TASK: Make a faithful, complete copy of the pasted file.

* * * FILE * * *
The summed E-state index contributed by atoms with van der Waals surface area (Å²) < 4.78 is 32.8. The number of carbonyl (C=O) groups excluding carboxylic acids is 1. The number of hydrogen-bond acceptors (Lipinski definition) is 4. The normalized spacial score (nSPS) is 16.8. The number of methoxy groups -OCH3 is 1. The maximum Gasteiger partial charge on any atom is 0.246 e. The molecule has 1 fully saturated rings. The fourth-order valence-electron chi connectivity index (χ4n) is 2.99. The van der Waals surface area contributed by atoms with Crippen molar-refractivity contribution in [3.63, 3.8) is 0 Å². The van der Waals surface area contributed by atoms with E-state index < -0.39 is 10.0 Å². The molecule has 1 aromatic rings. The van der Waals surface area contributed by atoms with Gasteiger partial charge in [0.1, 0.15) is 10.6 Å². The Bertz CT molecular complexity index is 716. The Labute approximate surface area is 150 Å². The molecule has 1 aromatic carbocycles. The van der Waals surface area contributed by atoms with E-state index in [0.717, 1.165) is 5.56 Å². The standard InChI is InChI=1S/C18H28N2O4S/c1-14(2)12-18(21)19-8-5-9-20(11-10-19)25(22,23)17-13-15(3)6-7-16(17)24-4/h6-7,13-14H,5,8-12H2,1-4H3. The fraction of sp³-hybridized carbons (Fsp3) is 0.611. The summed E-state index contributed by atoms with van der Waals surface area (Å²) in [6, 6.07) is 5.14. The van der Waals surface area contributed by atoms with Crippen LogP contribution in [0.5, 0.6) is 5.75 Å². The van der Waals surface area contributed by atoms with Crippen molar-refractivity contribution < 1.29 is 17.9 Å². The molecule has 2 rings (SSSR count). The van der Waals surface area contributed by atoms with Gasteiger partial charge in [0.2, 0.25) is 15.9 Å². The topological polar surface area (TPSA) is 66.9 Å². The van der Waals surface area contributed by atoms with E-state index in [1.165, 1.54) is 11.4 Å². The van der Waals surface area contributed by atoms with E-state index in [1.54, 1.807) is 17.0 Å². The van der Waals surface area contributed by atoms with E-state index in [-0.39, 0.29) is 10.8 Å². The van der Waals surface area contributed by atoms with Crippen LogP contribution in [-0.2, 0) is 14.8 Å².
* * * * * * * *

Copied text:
The summed E-state index contributed by atoms with van der Waals surface area (Å²) < 4.78 is 32.8. The number of carbonyl (C=O) groups excluding carboxylic acids is 1. The number of hydrogen-bond acceptors (Lipinski definition) is 4. The normalized spacial score (nSPS) is 16.8. The number of methoxy groups -OCH3 is 1. The maximum Gasteiger partial charge on any atom is 0.246 e. The molecule has 1 fully saturated rings. The fourth-order valence-electron chi connectivity index (χ4n) is 2.99. The van der Waals surface area contributed by atoms with Crippen molar-refractivity contribution in [3.63, 3.8) is 0 Å². The van der Waals surface area contributed by atoms with E-state index < -0.39 is 10.0 Å². The molecule has 1 aromatic rings. The van der Waals surface area contributed by atoms with Gasteiger partial charge in [0.1, 0.15) is 10.6 Å². The Bertz CT molecular complexity index is 716. The Labute approximate surface area is 150 Å². The molecule has 1 aromatic carbocycles. The van der Waals surface area contributed by atoms with E-state index in [0.717, 1.165) is 5.56 Å². The standard InChI is InChI=1S/C18H28N2O4S/c1-14(2)12-18(21)19-8-5-9-20(11-10-19)25(22,23)17-13-15(3)6-7-16(17)24-4/h6-7,13-14H,5,8-12H2,1-4H3. The fraction of sp³-hybridized carbons (Fsp3) is 0.611. The summed E-state index contributed by atoms with van der Waals surface area (Å²) in [6, 6.07) is 5.14. The van der Waals surface area contributed by atoms with Crippen LogP contribution in [0.5, 0.6) is 5.75 Å². The van der Waals surface area contributed by atoms with Crippen molar-refractivity contribution < 1.29 is 17.9 Å². The molecule has 2 rings (SSSR count). The van der Waals surface area contributed by atoms with Gasteiger partial charge in [0.2, 0.25) is 15.9 Å². The topological polar surface area (TPSA) is 66.9 Å². The van der Waals surface area contributed by atoms with E-state index in [1.165, 1.54) is 11.4 Å². The van der Waals surface area contributed by atoms with E-state index in [1.54, 1.807) is 17.0 Å². The van der Waals surface area contributed by atoms with E-state index in [-0.39, 0.29) is 10.8 Å². The van der Waals surface area contributed by atoms with Crippen LogP contribution in [-0.2, 0) is 14.8 Å².